Where Hope Grows (2014)

Movie Info

Movie Info

Chris Dowling
Run Time
1 hour and 38 minutes

VP Content Ratings

Sex & Nudity
Star Rating
★★★★★3 out of 5

Rated PG-13. Running time: 1 hour 38 min.

Our content ratings (1-10): Violence 2; Language 1; Sex/Nudity-4.

Our star rating (1-5): 3

 You yourselves are our letter of recommendation, written on your hearts, to be known and read by all men; and you show that you are a letter from Christ delivered by us, written not with ink but with the Spirit of the living God, not on tablets of stone but on tablets of human hearts.

2 Corinthians 3:1-3


Writer-director Chris Dowling’s faith-based film is a cut above most others of the genre. Although there are a couple of church scenes and Bible references, the film can also be seen as a father-daughter and as a buddy film, the last being especially a delightful twist on the genre. Although the film becomes a bit over dramatic in the last act, which has a bit of a surprise in the final scene, there is no tearful altar call or long preachy scene that we find in other such films (except for a very brief eulogy the pastor gives near the end).

Calvin Campbell (Kristoffer Polaha) is a single father stuck in a failed past, thus becoming overly dependent on alcohol. Once a member of the Detroit Tigers, he was let go, returning to his hometown in Kentucky. He apparently has enough cash laid by that he can drink his days away while trying to cope with raising his teenaged daughter Katie (McKaley Miller). However her strong defiance shows that she has lost all respect for him. We don’t know what has happened to his wife, but we do know that he is incapable, given his frequent drinking binges, of keeping her boyfriend Colt (Michael Grant) away from her. He is right that the older kid is interested in Katie mainly for sex, but his clumsy attempts to separate them only make her want to be with the boy all the more.

Fortunately for all, Calvin (may we say, given his name, that this is “predestined?) becomes acquainted with the produce clerk at his grocery store, where he buys as much booze as food. Known only as Produce (David DeSanctis), we see from various shots of the young man that he is a Downs Syndrome person. He rides to work on his bicycle and takes his Bible everywhere. Produce loves to talk with customers, giving those whom he knows well a big hug, even though the store manager does not approve. Calvin is uneasy at first talking with the young man, even more so when he receives a big hug. However, soon he is drawn to the clerk because of his winning, optimistic personality. Produce is happy in every respect except for one thing. Employees who have worked at the store far less than he are chosen as “Employee of the Week,” but not he. Fellow employee Colt, who cannot compare with Produce in friendliness and genuine concern for the customers, is the current EoW.  We think we can see what lies ahead in this regard for the lad, but there is a neat plot twist that was enjoyable.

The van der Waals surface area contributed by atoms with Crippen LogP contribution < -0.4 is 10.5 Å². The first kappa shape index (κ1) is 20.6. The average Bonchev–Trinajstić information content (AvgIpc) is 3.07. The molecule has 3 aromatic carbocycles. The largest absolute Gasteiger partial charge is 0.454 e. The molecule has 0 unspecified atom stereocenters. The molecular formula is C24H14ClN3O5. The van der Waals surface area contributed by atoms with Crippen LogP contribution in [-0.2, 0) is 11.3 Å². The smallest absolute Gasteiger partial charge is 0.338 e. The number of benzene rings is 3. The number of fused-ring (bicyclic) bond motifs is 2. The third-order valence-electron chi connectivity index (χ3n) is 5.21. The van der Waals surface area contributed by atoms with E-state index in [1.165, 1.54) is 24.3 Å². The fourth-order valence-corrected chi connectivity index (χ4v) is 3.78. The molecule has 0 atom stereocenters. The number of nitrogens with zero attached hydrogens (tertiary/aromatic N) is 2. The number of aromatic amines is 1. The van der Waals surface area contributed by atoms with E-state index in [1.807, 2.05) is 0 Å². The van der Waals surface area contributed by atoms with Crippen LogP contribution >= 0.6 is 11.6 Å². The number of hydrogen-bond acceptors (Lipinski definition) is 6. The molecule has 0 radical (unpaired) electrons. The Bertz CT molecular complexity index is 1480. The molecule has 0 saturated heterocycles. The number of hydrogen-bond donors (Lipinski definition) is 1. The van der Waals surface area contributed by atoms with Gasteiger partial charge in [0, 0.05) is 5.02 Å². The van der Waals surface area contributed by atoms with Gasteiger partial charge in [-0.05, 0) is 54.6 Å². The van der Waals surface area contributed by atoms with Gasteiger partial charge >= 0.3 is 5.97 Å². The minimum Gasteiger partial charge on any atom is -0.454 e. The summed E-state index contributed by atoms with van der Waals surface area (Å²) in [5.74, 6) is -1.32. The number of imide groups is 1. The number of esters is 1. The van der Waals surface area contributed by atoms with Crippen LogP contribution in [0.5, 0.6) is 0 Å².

Despite taking out Produce and admiring his attitude, Calvin continues his drinking, messing up a promising job opportunity in baseball, even threatening his new friendship. And Katie is in danger from an increasingly aggressive Colt: he uses the age-old come-on that if she really loved him, she would climb with him into the back seat of his car. There is also a subplot involving Calvin’s best friend Milt (Billy Zabka), who discovers his wife might be cheating on him. Still another is Calvin’s stopping his drinking and meeting an attractive woman at an AA meeting. All of these plot lines converge in a tragic climax out of which a lot of good things emerge.

I think one more round of rewriting would have made a fairly good family film even better, more acceptable to a non-churched audience. I felt less “preached at” while watching this than I usually do from other films made primarily to promote the faith. The makers of this film seem to understand that their first objective must be to entertain the audience, not to preach to them. But I wish we had been shown a little more of Produce’s background or home life so that he does not seem to be just a foil for Calvin’s redemption. (I do recall that a mother is mentioned, but we never see her or his home.) Also the last scene between Colt and Katie stretches credibility, that he would do what he did in such a public place.

The cast members are all good, and making one of the main characters afflicted with Down Syndrome was an inspired idea. At various points we see that prejudice is not just a racial matter, that those like Produce who are different in a mental or physical way are also ill-treated. We can see why Produce won Calvin’s heart. The lad is the living embodiment of the apostle Paul’s statement to the Corinthians that they are “a letter from Christ.” Just by being himself, a person of simple, but deep faith, he gently opens Calvin’s eyes to matters of the spirit. Due to the film’s limited release in theaters you might have to seek it out.

This review with a set of discussion questions will be in the June issue of Visual Parables. A subscription to the journal will also give you access to Lectionary Links, a feature for preachers that links a film to one or more lessons from the Common Lectionary.

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